It promised the bookseller's arrival would mean curtains for outdated, musty bookshops, as they found themselves replaced with a chain of modern, open-plan stores offering everything from the latest bestsellers to CDs and a large latte. But as books were increasingly slung into trolleys - both the supermarket and virtual kind - losses at the company began to bite. Less than a year after Channel 4 chairman Luke Johnson bought the UK business in 2007, it reported a net loss of £13.5m - two-thirds what he paid for it.
Cause of death: The post mortem is conclusive: this mass-market bookshop was killed by the web. As books became freely - not to mention cheaply - available on the internet (as well as in supermarkets), it soon spelled the final chapter for one-stop shops such as Borders. Its demise might have come on the anniversary of Woolworths' collapse, but it had been limping along for three years or so. And its fortunes had changed quickly: in 2005, it made £4m profit, but just two years later found itself £10m in the red. When Johnson bought the UK division of Borders as a turnaround project in 2007, he was quoted as saying that WH Smith was 'mad' not to snap it up. It seems that he has changed his mind - he flogged it this summer to a management buyout team and admitted recently: 'It was one of those deals you would prefer not to have done'.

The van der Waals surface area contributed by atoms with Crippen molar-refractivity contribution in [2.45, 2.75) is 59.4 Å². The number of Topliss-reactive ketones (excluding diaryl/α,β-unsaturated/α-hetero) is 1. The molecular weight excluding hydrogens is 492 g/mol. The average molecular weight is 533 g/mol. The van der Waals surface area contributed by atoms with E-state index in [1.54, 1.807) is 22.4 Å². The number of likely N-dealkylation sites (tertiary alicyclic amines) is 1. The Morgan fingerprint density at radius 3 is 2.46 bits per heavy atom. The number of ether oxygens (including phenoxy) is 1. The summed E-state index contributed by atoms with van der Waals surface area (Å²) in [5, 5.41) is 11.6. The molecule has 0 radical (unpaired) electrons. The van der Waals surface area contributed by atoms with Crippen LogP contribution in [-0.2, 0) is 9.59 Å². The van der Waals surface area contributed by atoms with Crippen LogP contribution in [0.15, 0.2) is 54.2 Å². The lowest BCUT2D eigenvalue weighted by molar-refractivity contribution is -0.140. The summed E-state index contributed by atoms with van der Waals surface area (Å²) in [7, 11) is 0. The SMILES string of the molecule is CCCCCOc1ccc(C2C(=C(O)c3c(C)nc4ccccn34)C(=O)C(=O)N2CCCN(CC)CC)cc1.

Reincarnation? The retail format that was meant to be the last word in bookselling ultimately led to its failure: no matter how comprehensive Borders tried to be, it could never have a store as big as Amazon. But even in its death throes, Borders did not go quietly - BDO Stoy Hayward recently pulled out of the administration over a 'conflict of interest'. For the 1,000 staff at 45 Borders stores, this is one story that seems unlikely to have a happy ending.